September 11, 2009

Tikal with five kids

On Tuesday, September 8, 2009, we went to Tikal. We spent the night in Flores, a small town that sits on an island in a lake. The island is almost connected to the mainland, and a bridge covers the remaining few meters.

At 9am, my husband, Nando, my brother, Ian, and our five kids, ranging in age from 5 to 8, piled into the mini-van to head to Tikal. The drive through the rainforest and hills was gorgeous, and we entered the park at about 11:00am. The drive from Flores is only 62 km, but there are portions where you have to drive slowly. Plus, we had to pay the entrance fee and get ourselves situated once we got out of the car.

Once inside the park, we walked about 30 minutes to get to the Gran Plaza. The Gran Plaza has two gigantic pyramids, in addition to other, smaller structures. It was a clear day, and it was amazing to see these architectural wonders set against a blue sky and the bright green grass.

After exploring around Gran Plaza for a while, we headed off to see other parts of the ruins. The ruins are massive, so we had to decide which ones we would see. We chose two of the closest ones – Siete Templos and el Mundo Perdido. Those were smaller than the Gran Plaza, but also quite interesting.

Going to Tikal with three eight-year olds and two six-year olds, we weren’t sure how the kids would do. However, the kids were pretty interested in the ruins, especially in running up the stairs to see from the top. They also found fascinating the idea that people lived here over 2,000 years ago. However, their favorite part was the animals.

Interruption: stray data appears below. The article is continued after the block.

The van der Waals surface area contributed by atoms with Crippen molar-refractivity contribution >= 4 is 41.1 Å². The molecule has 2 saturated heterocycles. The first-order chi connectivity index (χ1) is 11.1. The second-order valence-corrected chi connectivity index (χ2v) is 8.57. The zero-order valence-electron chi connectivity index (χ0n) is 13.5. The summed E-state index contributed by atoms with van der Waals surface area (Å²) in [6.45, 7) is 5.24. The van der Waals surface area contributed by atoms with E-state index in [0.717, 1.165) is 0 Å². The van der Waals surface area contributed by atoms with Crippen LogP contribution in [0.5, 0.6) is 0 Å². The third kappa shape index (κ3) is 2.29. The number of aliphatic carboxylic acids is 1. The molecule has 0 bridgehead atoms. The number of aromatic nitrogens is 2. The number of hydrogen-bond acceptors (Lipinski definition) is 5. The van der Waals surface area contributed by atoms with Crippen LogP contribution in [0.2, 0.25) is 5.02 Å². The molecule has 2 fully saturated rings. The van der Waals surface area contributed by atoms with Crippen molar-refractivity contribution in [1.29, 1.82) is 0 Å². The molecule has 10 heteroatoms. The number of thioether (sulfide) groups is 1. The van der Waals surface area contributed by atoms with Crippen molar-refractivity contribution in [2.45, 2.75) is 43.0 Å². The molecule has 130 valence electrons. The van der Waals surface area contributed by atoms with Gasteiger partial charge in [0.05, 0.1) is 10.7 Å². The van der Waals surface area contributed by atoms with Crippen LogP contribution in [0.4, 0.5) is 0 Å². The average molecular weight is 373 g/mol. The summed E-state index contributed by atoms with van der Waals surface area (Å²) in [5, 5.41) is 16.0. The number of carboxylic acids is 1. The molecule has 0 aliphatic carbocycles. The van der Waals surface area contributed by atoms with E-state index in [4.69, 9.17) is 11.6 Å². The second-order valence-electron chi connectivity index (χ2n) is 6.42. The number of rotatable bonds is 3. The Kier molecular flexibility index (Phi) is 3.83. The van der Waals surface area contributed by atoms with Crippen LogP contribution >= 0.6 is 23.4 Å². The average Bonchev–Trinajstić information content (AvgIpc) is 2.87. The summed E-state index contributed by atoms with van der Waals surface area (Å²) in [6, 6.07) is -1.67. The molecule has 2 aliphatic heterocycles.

We were lucky to see two toucans, near the Mundo Perdido. We were able to watch them for a bit before they took off. We also saw quite a few monkeys and a viscote. A viscote is a small animal that looks like an anteater. Tatiana told me her favorite part was seeing the viscote, probably because we saw it quite close up, while the monkeys and the toucans were high up in the trees.
Overall, Tikal involved quite a bit of walking, but everyone held up pretty well. We let the kids rest when they wanted to, and were not very ambitious in terms of seeing all of the ruins. We left the park around 3:30pm, and made our way out of Tikal.

We had gone to Tikal via Rio Dulce, yet decided to go back via Sayaxche and Coban. The kids were pretty exhausted after Tikal, so we were able to drive pretty much directly to Sayaxche. Still, we didn’t make it to Sayaxche until sundown, which is around 6:30pm in Guatemala this time of the year.

Sayaxche is one a river, and you have to cross it to get to the town. As the kids were impatient, we took the small boat over, while Ian and Dante waited for the ferry. Once across the river, we checked out a couple of hotels, and chose el Guayacan, a hotel right on the river. We were tired enough that the quality of the hotel was practically irrelevant.

Before we were able to rest our heads, however, we ventured out to get something to eat. We found a place that served Mexican tacos, and were able to fill up. There was a fiesta going on in the town, but I was too tired to check it out. Nando and Ian went, but it was over pretty quickly after they left.

The next morning, we had one adventure after the next. From Sayaxche, we were off to Coban.

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